A typical day in the peak season of steelhead and salmon fishing, September through November, begins with DOMA Coffee. Guiding is a labor-intensive gig, and James regularly puts in 12 hours a day. After his morning brew, James prepares the lunch, coffee and gear necessary for his guests to have a successful day out on the river. He picks them up when it is still dark, boat in tow, and feels the river wake up as they fish run after run wading down the river, stopping only for storytelling, warming their toes, and coffee breaks. They don’t always encounter fish, but almost always get a touch of the river’s mystique, says James.
“I know what rivers do for me. It’s my church. And when I see people give into that and I see them change in a moment, that’s my fish,” he says.
In both fly fishing and the world of coffee, James sees a labor of love in the process and passion.
“Though coffee and fly fishing are worlds apart, they are similar,” he says. “Passionate people who care about something greater than them. I could imagine the hard work that goes into roasting, and taking that sip that overcomes you is much the same as the angler who’s fine-tuning their craft and connects with a wild fish. There’s no better feeling.”
Outside of guiding, James works as an artist and steward for the river he loves. He paints fine oil paintings en plein air, which has its challenge of working in the elements when painting outside. But, says James, there’s no better place to understand light, color, value, composition and paint behavior.
“The pursuit of both a painting and a steelhead can be absolutely obliterating. Just like fly fishing being the most challenging way to fish for steelhead, painting outside is a painter’s greatest challenge. But when that magic moment comes, it can really change the trajectory of your life,” says James.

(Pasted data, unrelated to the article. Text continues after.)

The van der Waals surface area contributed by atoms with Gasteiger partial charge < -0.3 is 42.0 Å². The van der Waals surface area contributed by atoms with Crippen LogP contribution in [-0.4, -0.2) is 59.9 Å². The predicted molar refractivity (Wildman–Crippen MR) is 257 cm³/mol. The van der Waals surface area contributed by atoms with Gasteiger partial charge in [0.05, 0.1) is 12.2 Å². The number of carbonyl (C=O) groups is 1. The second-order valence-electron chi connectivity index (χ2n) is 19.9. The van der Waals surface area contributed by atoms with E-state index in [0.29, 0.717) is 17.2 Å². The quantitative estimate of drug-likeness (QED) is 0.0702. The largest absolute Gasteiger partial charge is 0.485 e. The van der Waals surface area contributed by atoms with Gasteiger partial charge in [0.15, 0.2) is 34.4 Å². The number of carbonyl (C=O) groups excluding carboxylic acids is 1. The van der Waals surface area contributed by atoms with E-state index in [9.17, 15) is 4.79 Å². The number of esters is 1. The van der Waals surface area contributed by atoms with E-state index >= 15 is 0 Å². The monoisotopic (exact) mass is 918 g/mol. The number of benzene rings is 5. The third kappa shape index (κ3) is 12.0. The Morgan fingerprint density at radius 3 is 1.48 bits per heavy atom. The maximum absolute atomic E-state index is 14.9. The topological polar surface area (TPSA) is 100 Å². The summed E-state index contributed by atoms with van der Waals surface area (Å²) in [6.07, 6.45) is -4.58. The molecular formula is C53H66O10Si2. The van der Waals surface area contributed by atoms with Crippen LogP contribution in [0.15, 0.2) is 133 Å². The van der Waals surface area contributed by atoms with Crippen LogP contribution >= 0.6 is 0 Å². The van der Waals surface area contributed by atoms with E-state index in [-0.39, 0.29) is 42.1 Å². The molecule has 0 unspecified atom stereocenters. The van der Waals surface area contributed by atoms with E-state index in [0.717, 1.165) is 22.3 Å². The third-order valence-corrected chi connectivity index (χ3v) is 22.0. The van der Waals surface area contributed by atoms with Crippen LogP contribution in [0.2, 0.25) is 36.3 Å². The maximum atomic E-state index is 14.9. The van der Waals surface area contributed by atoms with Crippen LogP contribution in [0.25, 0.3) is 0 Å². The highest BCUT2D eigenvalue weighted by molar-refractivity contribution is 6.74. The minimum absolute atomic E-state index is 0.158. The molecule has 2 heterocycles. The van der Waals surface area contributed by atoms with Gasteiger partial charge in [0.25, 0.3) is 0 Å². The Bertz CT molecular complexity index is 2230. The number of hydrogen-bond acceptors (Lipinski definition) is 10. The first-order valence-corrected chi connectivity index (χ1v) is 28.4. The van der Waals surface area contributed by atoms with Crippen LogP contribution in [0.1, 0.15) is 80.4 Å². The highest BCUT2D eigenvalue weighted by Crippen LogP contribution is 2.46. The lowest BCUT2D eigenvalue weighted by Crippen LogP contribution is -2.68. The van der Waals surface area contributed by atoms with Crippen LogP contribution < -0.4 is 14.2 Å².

In both endeavors, he says, there is always something to learn. He often paints his tour guests on the river, so the painting can allow them to later access that moment.
“I love pulling people out of their worries and watching them release and heal on a river,” says James. “In many ways, we aren’t in search of fish.”
James’ guiding company, Humble Heron Fly Fishing, which he founded in 2016 with his wife Kait, who also guides, supports local environmental groups like the Rogue Riverkeeper, Native Fish Society and Southern Oregon Land Conservancy.
“Healthy water is important in so many aspects,” says James. “It’s the most precious commodity and we try not to take it for granted. We begin our days by thanking the river and end our days by thanking the river.”
For James, being a steward to the place he loves is essential to maintaining the experience for future generations. His goal is to have the least amount of impact while doing what he loves. In his business, that means releasing the fish, handling them with wet hands, banning “hero shots” where the fish is lifted out of the water, and allowing the fish to recover and slow their breathing before letting them swim off.
“I think the first step in preservation of a place is caring for the place,” says James. “Our role is important to connect people to the river. The source. When more people care for a place, the more will stand up and be stewards.”
About The Series
A good day starts with DOMA coffee. For the past year, we've followed cool humans and the things they do after their morning cup of DOMA Coffee. Turns out, humans are awesome. Especially after caffeine.
Stay tuned as we continue to release their stories.
Check out the coffee featured in the episode